The walls of the Washington Project for the Arts may still be resonating to the droll offbeat vibrations of dancer-choreographer Mitchell Rose's performance there last April. Now the gifted young man and his partner Martha Bowers are back with the presentation they call "The Primal Oom-Pah-Pah," which opened a threenight stand at WPA last night.

Shorn of the beard he wore last time, the slight, mustachioed Rose still has something of the wild-eyed look of Ernie Kovacs, one of the comic spirits his dance creations often seem to evoke. Preparing for a tech rehearsal the other day, he talked about "how he got that way." It turns out his life has been as oddball -- and intriguing -- as his work.

Born and raised in the Boston area, the son of a judge, Rose attended Tufts University, where he switched from a major in electrical engineering to dance. "I graduated as the first dance major at Tufts," he says, "and I think I might have been the last."

As a kid, he had "the usual piano lessons," and also taught himself the guitar and a few other folk instruments. But science had been his first love. "My entire life's ambition was to go to MIT," he recalls. "I don't know exactly how it got into my programming, but at 3 years old I was wearing MIT T-shirts. My brother, who's seven years older, went there and I guess he was sort of a role model. But though I had excellent grades, I didn't get in. I was crushed; I even went to the director of admissions and started a big argument with him."

Then, at Tufts, he came into contact with an inspiring dance teacher, Griselda White, and it was his turning point.

"I'm not even sure why I took dance. But I needed a phys. ed. credit, and I had a friend who'd taken Griselda's class and liked it. The first course I took was choreography. There I was doing choreography before I knew what it was -- June Taylor was my only association with the word. I had never seen a dance performance of any kind."

Spurred by instructor White and his fellow dance students ("outside of Griselda's classes there was so little for us at Tufts we ended up teaching each other"), Rose switched his major and began attending dance concerts ("I was naive; I liked everything I saw") Classes were held in the basement of a women's gym, with a linoleum floor. "The ceiling was 8-foot; we didn't do too many lifts, because people could get killed."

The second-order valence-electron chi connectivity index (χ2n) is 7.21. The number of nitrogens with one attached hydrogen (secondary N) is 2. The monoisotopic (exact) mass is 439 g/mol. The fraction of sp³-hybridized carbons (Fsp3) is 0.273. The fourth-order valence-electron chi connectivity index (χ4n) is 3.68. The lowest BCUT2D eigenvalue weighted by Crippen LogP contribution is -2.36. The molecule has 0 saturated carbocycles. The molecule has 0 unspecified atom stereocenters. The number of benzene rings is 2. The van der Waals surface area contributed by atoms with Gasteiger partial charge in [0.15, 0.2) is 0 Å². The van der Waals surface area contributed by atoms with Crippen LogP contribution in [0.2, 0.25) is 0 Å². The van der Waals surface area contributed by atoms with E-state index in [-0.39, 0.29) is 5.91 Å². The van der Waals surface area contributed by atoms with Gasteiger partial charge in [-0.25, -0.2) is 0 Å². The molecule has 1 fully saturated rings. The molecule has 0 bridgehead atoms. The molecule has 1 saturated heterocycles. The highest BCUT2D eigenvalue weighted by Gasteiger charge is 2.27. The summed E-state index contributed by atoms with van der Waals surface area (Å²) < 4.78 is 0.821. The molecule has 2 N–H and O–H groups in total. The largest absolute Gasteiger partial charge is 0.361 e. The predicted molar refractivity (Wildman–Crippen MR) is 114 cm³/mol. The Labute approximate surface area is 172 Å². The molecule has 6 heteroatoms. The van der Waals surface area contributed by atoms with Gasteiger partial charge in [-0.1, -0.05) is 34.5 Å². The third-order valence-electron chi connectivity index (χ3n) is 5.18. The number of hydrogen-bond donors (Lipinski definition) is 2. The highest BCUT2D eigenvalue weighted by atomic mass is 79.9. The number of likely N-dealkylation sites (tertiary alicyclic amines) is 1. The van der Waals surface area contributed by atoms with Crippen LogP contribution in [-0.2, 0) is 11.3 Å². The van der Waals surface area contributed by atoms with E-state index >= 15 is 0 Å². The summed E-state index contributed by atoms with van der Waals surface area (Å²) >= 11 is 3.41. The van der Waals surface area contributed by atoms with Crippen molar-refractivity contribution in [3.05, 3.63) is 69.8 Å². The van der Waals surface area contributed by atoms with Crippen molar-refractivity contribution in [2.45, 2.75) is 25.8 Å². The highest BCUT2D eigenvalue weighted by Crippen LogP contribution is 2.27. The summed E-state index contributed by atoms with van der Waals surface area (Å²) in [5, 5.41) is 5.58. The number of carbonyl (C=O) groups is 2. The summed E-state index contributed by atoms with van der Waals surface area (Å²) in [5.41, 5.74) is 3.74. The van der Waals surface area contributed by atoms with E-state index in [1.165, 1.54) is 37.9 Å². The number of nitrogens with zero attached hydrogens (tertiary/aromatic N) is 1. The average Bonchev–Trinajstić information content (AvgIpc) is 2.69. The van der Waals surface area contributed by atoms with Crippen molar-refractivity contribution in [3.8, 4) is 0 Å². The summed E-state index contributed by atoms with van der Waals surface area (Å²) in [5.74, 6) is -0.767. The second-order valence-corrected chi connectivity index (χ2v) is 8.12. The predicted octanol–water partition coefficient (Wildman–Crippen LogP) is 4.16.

Rose moved on to Ohio State as a teaching associate because "I wasn't ready to go out into the world yet." But, disenchanted with Columbus and the program there, he left after three months and moved to New York, where he got a scholarship with Alwin Nikolais.

"The scholarship was mopping the floors every day at 8 a.m. -- it was slave labor, and it didn't leave me any slave labor, and it didn't leave me any time for my own choreography," Rose says. "But I became a Nik demagogue. a fanatic, and went around calling everything else bad dance, or not dance at all. I like his theories; they were very scientific. But after a year and a half I began to find it very limited. It was fun, but the same cliches all the time, and a whole studio of people trying to be Murray Louis."

Rose then studied with Merce Cunningham and Viola Farber, while working as an office boy ("I did filing; I was a vegetable"). Then he began to find sympathetic young dancers to work with, and "that's when I started the concert-a-year routine." A CETA grant a year ago put him on more solid footing, but it runs a maximum of 18 months.

"After that I'll have to begin scratching again. I don't like living in New York. I mean, now that they have Haagen-Dazs ice cream other places, a person can live anywhere, right? I'd just like to go someplace where I'd have an opportunity to dance and choreograph."

Rose's choreography, which often involves an ingenious use of props, begins with an imaginative kernel. "Usually I just get an image, spontaneously -- I'm not even thinking about dance, but I'll hear a piece of music or something and I get this image. The dance sort of grows out from it backward and forward. It's like I'm seeing a stop-action frame in a film, and as a choreographer, I'm just trying to get the action started again."

A recent new work is a solo for a woman to a Brahms piano trio, "in a style that's a cross between Red Chinese ballet -- she's got a rifle -- and '40s modern dance."

Rose also considers himself something of a "student of humor"; Woody Allen, Monty Python, Steve Martin and Gilbert & Sullivan are among his favorites. "If I had a choice of anything in the world to do, I'd like to be a director of Warner Bros. cartoons. That's my highest art form -- animation, it's a totally unlimited field. Short of that, I'd like to have a selfsufficient dance company that could tour and perform -- just like the real choreographers do."